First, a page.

In 1997 I worked at MOLSON about 49 weeks of the year, and given that I was entitled to a couple of weeks vacation and may have taken a couple of days off sick, it is clear that in every practical sense I was in fact a full time employee.
Since that year until the present time (June 2003) I have remained, in every practical sense, continuously and regularly a full time employee.
And during this period of 6 1/2 years it is clear that I have been occupying what would have been a vacancy had I or someone else not been filling that position.
This is self evident from the fact that had a vacancy, that is to say a need for a person to fill a position on a regular basis, not existed then it is obvious that I would not have been required to work here on what has in fact been a regular full time basis for the past 6 1/2 years.
Yet despite the fact that I have been continuously employed on a regular full time basis with MOLSON for the past 6 1/2 years, the company refuses to recognize me as a regular full time employee. And against all the facts of reality, continues to designate me as a "Seasonal" worker.
Just why MOLSON has chosen to discriminate against me (and several others) in this manner I do not know. But I do know that it clearly is discrimination, for in several instances the company has seen fit to declare vacancies for certain individuals that have far less seniority to myself and has thus elevated these persons to "regular" status with all of the benefits that that entails, and in most of these cases after mere months of employment.
I on the other hand after six and one half years of dedicated full time service to this "equal opportunity" employer, am left out in the cold and bereft of the many benefits that normally accrue to full time employees in North America. If I get sick for a few days, I am penalized with loss of pay. If I get seriously ill, I have no long term disability; my family consequently also lacks a measure of security.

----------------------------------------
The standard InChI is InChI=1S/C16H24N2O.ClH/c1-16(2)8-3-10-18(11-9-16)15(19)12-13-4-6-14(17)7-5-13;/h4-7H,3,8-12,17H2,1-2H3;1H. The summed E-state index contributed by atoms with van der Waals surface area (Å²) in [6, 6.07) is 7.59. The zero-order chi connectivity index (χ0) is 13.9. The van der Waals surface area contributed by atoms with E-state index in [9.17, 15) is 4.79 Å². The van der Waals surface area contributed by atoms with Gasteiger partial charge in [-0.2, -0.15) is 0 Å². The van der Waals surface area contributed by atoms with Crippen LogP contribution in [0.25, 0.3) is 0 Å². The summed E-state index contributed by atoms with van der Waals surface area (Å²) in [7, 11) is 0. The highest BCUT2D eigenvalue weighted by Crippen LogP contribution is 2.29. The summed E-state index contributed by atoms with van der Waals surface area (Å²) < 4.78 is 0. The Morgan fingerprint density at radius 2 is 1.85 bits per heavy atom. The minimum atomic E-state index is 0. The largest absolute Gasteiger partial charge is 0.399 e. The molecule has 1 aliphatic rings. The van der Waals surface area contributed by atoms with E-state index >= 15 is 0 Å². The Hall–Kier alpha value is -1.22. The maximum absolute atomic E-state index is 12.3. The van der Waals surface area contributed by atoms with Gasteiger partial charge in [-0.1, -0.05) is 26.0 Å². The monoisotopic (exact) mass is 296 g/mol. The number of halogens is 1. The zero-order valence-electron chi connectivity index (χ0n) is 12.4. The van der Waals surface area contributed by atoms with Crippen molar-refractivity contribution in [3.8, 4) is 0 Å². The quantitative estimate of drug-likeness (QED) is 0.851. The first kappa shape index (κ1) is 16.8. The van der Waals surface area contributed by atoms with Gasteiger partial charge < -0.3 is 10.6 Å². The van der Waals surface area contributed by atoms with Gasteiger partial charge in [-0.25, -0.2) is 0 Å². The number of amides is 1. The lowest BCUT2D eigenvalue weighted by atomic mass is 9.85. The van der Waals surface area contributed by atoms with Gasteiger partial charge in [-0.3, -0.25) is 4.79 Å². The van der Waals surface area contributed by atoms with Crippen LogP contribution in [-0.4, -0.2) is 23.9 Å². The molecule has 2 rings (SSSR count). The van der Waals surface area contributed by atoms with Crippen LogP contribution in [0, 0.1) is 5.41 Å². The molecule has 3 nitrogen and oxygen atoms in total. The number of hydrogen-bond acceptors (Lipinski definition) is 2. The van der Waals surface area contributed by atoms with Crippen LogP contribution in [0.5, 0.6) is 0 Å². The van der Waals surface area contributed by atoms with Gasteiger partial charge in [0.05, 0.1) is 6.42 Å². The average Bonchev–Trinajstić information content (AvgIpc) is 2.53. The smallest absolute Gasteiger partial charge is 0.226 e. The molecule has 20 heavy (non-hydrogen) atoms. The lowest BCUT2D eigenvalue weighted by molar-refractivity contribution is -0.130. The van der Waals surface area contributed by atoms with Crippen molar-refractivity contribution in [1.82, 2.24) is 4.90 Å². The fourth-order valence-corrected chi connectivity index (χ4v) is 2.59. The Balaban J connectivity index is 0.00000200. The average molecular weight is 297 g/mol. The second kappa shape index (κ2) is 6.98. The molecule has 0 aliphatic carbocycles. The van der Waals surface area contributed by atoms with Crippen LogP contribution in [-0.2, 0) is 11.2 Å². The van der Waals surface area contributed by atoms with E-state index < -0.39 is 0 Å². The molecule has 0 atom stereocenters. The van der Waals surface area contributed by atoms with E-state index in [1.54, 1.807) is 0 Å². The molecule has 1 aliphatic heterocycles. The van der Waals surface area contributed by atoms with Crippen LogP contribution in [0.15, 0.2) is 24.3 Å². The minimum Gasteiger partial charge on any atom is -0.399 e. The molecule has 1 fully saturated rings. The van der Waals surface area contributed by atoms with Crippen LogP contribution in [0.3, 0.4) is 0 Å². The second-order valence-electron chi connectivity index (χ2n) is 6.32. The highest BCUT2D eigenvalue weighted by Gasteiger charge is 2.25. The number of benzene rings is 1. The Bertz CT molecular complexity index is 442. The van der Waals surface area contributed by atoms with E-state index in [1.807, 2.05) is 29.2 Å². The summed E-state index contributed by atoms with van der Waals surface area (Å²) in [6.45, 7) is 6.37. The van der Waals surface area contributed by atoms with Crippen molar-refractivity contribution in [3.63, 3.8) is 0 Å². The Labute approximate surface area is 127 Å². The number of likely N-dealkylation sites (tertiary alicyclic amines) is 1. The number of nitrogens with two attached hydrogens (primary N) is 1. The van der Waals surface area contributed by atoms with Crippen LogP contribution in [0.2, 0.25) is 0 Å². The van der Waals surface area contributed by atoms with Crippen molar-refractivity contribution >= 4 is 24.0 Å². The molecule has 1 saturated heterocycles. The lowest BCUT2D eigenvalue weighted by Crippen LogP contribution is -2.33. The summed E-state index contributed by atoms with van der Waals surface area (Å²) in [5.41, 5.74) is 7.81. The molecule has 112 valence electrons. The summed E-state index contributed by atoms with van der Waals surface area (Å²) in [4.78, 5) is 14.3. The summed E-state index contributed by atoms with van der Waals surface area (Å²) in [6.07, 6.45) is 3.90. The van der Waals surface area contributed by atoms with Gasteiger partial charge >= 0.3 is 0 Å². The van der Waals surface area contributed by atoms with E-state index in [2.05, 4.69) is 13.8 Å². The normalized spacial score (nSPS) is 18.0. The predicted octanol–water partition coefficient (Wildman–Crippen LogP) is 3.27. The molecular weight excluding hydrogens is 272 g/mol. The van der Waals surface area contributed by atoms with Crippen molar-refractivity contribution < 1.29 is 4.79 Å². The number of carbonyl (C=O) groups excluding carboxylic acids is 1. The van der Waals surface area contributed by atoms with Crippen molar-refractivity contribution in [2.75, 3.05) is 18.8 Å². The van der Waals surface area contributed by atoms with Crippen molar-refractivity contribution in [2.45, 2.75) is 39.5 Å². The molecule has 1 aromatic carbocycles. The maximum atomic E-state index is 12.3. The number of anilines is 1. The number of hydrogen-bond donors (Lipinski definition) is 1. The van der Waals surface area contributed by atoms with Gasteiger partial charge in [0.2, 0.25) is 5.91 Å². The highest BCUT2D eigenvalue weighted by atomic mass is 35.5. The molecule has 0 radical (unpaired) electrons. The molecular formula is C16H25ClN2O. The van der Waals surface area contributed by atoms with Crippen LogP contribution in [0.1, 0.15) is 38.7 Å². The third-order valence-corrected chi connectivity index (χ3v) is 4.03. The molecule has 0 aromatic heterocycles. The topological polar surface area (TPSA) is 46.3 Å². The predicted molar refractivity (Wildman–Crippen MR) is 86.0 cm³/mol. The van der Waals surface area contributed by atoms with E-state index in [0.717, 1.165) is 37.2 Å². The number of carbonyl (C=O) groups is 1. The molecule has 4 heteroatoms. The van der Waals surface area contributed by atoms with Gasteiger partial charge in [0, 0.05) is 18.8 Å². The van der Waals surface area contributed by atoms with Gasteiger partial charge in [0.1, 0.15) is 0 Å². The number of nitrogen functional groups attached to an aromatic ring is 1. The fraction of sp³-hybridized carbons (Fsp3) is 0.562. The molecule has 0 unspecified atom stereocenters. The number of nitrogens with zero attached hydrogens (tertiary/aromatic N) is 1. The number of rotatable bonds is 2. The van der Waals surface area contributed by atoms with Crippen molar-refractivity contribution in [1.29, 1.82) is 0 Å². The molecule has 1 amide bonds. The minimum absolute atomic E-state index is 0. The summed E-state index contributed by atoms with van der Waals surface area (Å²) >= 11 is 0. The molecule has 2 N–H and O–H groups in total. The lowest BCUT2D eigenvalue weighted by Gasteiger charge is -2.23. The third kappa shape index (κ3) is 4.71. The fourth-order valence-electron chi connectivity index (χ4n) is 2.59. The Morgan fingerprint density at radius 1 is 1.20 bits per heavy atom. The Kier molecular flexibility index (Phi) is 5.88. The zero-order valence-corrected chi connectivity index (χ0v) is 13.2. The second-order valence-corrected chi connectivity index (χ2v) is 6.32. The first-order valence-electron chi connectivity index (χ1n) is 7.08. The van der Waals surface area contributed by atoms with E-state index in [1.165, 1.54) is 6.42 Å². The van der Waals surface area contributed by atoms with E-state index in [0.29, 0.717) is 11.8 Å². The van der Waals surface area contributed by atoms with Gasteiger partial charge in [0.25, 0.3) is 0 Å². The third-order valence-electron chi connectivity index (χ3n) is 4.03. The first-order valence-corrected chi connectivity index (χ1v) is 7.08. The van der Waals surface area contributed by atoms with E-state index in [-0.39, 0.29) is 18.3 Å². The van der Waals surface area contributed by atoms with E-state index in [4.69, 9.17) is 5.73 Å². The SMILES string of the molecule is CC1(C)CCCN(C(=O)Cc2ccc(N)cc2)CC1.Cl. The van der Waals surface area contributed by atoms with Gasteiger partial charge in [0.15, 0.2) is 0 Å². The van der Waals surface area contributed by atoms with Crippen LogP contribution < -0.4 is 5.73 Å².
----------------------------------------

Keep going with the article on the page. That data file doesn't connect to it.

The Molson Policy
Here are some brief extracts from the MOLSON policy manual (P-20) “Human Rights in the Workplace". Bold emphasis is mine.
To ensure provision of a work environment where the individual rights of employees are respected while recognizing and acknowledging individual differences and the reasonable accommodation of differing needs and expectations in order to achieve an equitable employment system.
The Company’s employment policy recognizes the dignity and worth of every employee so as to provide equal rights and opportunities without discrimination. Its purpose is the creation of a climate amongst employees of understanding and mutual respect so that each employee is able to contribute fully to the development and prosperity of both the Company and other employees.
Prohibited grounds of discrimination include but are not limited to race, colour, ancestry, place of origin, political belief, religion, marital status, family status, physical or mental disability, gender, sexual orientation, or age.
Employees will not unjustly use their authority, position or access to information with its implicit power to undermine, intimidate, threaten, blackmail, or coerce another employee, or favour one employee to the disadvantage of others in: the distribution of work assignments; training opportunities; promotional opportunities; performance evaluation; provision of references; and conditions of employment.
The nature of my grievance is twofold.
The company’s refusal to elevate me to benefit status is both unjust and contrary to the company’s own stated goal of achieving an equitable employment system.
The company’s refusal to elevate me to benefit status is unjust and discriminatory.
To declare a vacancy and thus elevate me to benefit status.
To provide compensation in accordance with MOLSON POLICY #P-20 ‘Human Rights in the Workplace’, Section 5.3 Consequences, paragraph four…The Company will make a reasonable effort to remedy any loss or inequity suffered as a result of discrimination or harassment.
16 June 2003
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